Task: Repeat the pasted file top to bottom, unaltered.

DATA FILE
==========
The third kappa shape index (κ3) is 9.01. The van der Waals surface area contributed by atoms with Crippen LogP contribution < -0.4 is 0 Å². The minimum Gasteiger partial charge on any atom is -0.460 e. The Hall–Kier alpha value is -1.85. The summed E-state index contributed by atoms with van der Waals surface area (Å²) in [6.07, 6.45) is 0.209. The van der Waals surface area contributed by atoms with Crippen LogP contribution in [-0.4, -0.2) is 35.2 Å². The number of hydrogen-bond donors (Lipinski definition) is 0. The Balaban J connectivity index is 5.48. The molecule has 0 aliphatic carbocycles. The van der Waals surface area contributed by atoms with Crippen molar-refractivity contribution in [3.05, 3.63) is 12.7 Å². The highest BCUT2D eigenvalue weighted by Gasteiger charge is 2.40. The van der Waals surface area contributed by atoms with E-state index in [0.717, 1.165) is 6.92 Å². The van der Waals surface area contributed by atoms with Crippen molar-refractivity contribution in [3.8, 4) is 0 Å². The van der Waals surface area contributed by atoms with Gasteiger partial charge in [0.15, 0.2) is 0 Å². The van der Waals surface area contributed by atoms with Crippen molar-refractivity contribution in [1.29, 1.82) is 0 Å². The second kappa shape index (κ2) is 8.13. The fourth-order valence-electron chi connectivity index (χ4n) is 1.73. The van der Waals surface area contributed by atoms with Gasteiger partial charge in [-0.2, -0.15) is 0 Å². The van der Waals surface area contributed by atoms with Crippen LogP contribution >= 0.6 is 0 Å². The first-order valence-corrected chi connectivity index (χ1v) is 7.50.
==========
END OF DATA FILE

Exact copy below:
The third kappa shape index (κ3) is 9.01. The van der Waals surface area contributed by atoms with Crippen LogP contribution < -0.4 is 0 Å². The minimum Gasteiger partial charge on any atom is -0.460 e. The Hall–Kier alpha value is -1.85. The summed E-state index contributed by atoms with van der Waals surface area (Å²) in [6.07, 6.45) is 0.209. The van der Waals surface area contributed by atoms with Crippen LogP contribution in [-0.4, -0.2) is 35.2 Å². The number of hydrogen-bond donors (Lipinski definition) is 0. The Balaban J connectivity index is 5.48. The molecule has 0 aliphatic carbocycles. The van der Waals surface area contributed by atoms with Crippen molar-refractivity contribution in [3.05, 3.63) is 12.7 Å². The highest BCUT2D eigenvalue weighted by Gasteiger charge is 2.40. The van der Waals surface area contributed by atoms with E-state index in [0.717, 1.165) is 6.92 Å². The van der Waals surface area contributed by atoms with Crippen molar-refractivity contribution in [3.8, 4) is 0 Å². The van der Waals surface area contributed by atoms with Gasteiger partial charge in [0.15, 0.2) is 0 Å². The van der Waals surface area contributed by atoms with Crippen molar-refractivity contribution in [1.29, 1.82) is 0 Å². The second kappa shape index (κ2) is 8.13. The fourth-order valence-electron chi connectivity index (χ4n) is 1.73. The van der Waals surface area contributed by atoms with Gasteiger partial charge in [-0.2, -0.15) is 0 Å². The van der Waals surface area contributed by atoms with Crippen LogP contribution >= 0.6 is 0 Å². The first-order valence-corrected chi connectivity index (χ1v) is 7.50.